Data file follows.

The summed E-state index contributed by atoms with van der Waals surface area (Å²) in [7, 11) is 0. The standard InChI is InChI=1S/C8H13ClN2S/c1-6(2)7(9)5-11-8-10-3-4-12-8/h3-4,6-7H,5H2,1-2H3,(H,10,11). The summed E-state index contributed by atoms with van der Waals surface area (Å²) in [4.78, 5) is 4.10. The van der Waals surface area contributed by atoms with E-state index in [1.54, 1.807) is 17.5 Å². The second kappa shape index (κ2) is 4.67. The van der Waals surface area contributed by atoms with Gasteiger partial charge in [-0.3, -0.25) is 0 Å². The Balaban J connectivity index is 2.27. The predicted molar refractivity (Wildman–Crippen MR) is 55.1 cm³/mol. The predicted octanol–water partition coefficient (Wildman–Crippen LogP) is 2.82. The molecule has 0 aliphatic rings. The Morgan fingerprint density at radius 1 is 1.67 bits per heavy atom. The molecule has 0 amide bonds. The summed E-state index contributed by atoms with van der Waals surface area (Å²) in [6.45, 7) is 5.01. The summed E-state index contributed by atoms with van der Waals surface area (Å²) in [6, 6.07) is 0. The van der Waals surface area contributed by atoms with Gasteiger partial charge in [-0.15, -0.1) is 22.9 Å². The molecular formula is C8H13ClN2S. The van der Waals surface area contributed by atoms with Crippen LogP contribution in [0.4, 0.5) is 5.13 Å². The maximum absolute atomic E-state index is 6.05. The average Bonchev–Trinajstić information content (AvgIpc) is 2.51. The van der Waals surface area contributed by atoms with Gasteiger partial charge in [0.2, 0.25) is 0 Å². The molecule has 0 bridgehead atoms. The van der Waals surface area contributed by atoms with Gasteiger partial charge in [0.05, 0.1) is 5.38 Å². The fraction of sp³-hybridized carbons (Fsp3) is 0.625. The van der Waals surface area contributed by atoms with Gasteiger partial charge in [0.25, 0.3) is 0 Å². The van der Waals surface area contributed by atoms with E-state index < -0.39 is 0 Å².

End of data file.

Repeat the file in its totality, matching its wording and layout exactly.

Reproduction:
The summed E-state index contributed by atoms with van der Waals surface area (Å²) in [7, 11) is 0. The standard InChI is InChI=1S/C8H13ClN2S/c1-6(2)7(9)5-11-8-10-3-4-12-8/h3-4,6-7H,5H2,1-2H3,(H,10,11). The summed E-state index contributed by atoms with van der Waals surface area (Å²) in [4.78, 5) is 4.10. The van der Waals surface area contributed by atoms with E-state index in [1.54, 1.807) is 17.5 Å². The second kappa shape index (κ2) is 4.67. The van der Waals surface area contributed by atoms with Gasteiger partial charge in [-0.3, -0.25) is 0 Å². The Balaban J connectivity index is 2.27. The predicted molar refractivity (Wildman–Crippen MR) is 55.1 cm³/mol. The predicted octanol–water partition coefficient (Wildman–Crippen LogP) is 2.82. The molecule has 0 aliphatic rings. The Morgan fingerprint density at radius 1 is 1.67 bits per heavy atom. The molecule has 0 amide bonds. The summed E-state index contributed by atoms with van der Waals surface area (Å²) in [6.45, 7) is 5.01. The summed E-state index contributed by atoms with van der Waals surface area (Å²) in [6, 6.07) is 0. The van der Waals surface area contributed by atoms with Gasteiger partial charge in [-0.15, -0.1) is 22.9 Å². The molecular formula is C8H13ClN2S. The van der Waals surface area contributed by atoms with Crippen LogP contribution in [0.4, 0.5) is 5.13 Å². The maximum absolute atomic E-state index is 6.05. The average Bonchev–Trinajstić information content (AvgIpc) is 2.51. The van der Waals surface area contributed by atoms with Gasteiger partial charge in [0.2, 0.25) is 0 Å². The molecule has 0 bridgehead atoms. The van der Waals surface area contributed by atoms with Gasteiger partial charge in [0.05, 0.1) is 5.38 Å². The fraction of sp³-hybridized carbons (Fsp3) is 0.625. The van der Waals surface area contributed by atoms with Gasteiger partial charge in [0.25, 0.3) is 0 Å². The van der Waals surface area contributed by atoms with E-state index < -0.39 is 0 Å².